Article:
October 05, 2016 - 2:35 PM
OTTAWA - Despite having originally denied their existence, the federal Indigenous Affairs Department said Wednesday it will give the parliamentary budget office a collection of documents relevant to First Nations education.
The office requested the material in a letter on Sept. 29 after learning from the federal auditor general it was both available and useful for an ongoing analysis.
The PBO is currently reviewing federal spending allotted for First Nations education.
"Prior to that letter ... it was mentioned that the department had searched for that information but was ... not able to find the information requested," said Jean-Denis Frechette, the parliamentary budget officer.
"It was surprising to me, because we had talked to the auditor general and the auditor, a couple of years ago, asked for the same information and at that time the information was on the record."
The issue resulted from a miscommunication, a spokesperson for Indigenous Affairs Minister Carolyn Bennett said Wednesday.
"There was a miscommunication between PBO and our department on what information they are looking for," Carolyn Campbell said.
Department officials have since clarified this problem, she added, noting they are in the process of turning over all relevant information.
"Certainly, we want to be transparent," Campbell said. "There was not an attempt to hide information."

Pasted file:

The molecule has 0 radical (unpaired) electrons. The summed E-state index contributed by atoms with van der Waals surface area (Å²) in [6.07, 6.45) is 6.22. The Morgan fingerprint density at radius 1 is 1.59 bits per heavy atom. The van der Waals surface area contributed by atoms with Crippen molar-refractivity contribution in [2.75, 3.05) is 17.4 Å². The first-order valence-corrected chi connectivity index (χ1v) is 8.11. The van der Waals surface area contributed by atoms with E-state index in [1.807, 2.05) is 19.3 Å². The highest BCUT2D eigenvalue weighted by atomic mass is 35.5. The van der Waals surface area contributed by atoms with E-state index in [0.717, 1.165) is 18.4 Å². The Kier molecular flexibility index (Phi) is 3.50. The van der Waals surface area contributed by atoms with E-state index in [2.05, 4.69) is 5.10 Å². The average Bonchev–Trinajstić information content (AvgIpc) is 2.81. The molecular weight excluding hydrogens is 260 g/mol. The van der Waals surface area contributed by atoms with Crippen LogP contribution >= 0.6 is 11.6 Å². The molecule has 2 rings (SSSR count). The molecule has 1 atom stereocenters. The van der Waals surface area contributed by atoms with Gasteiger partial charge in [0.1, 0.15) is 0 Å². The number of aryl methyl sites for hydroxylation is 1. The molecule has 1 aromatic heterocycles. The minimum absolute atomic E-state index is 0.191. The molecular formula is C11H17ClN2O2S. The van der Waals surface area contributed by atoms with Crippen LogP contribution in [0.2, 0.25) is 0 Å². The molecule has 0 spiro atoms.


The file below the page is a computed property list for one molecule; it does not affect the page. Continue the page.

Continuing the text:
Frechette said Wednesday his office has been in regular contact with Indigenous Affairs for many months.
"Normally, we try to be very, very clear on what we ask for ... and we also establish a timeline," he said.
Frechette said he plans to follow up on Friday if he does not hear back from the government.
Government transparency needs to be paramount, NDP indigenous affairs critic Charlie Angus said Wednesday, noting First Nations education has been a "complete failure."
"This isn't miscommunication," he said.
"We have had a situation where the department has been telling the PBO that documents that do exist, don't exist, and refusing to turn them over."
Angus also said the department's version of events is not credible.
"Now they've been caught, because we've had access to several of the documents, so they're changing their story," he said.
"It shows me they are putting the protection of the department above the interests of children."
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News from © The Canadian Press, 2016